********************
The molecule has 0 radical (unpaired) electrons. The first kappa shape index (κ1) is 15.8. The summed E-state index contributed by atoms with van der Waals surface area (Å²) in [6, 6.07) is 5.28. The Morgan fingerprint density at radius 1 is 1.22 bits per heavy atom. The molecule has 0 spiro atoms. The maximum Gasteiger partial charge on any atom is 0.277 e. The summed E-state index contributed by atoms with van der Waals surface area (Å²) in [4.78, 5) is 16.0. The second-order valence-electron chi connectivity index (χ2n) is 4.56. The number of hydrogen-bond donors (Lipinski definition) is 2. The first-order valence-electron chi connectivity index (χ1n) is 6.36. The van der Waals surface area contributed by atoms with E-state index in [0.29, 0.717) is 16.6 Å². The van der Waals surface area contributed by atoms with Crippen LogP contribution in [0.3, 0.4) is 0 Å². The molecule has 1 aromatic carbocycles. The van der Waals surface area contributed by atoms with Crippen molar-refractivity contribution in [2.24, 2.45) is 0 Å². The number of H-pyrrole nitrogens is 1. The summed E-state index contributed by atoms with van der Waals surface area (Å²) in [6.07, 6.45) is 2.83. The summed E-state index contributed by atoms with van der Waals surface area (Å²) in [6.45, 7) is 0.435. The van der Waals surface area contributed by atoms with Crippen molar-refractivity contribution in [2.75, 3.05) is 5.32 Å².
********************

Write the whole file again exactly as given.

The molecule has 0 radical (unpaired) electrons. The first kappa shape index (κ1) is 15.8. The summed E-state index contributed by atoms with van der Waals surface area (Å²) in [6, 6.07) is 5.28. The Morgan fingerprint density at radius 1 is 1.22 bits per heavy atom. The molecule has 0 spiro atoms. The maximum Gasteiger partial charge on any atom is 0.277 e. The summed E-state index contributed by atoms with van der Waals surface area (Å²) in [4.78, 5) is 16.0. The second-order valence-electron chi connectivity index (χ2n) is 4.56. The number of hydrogen-bond donors (Lipinski definition) is 2. The first-order valence-electron chi connectivity index (χ1n) is 6.36. The van der Waals surface area contributed by atoms with E-state index in [0.29, 0.717) is 16.6 Å². The van der Waals surface area contributed by atoms with Crippen LogP contribution in [0.3, 0.4) is 0 Å². The molecule has 1 aromatic carbocycles. The van der Waals surface area contributed by atoms with Crippen molar-refractivity contribution in [2.24, 2.45) is 0 Å². The number of H-pyrrole nitrogens is 1. The summed E-state index contributed by atoms with van der Waals surface area (Å²) in [6.07, 6.45) is 2.83. The summed E-state index contributed by atoms with van der Waals surface area (Å²) in [6.45, 7) is 0.435. The van der Waals surface area contributed by atoms with Crippen molar-refractivity contribution in [2.75, 3.05) is 5.32 Å².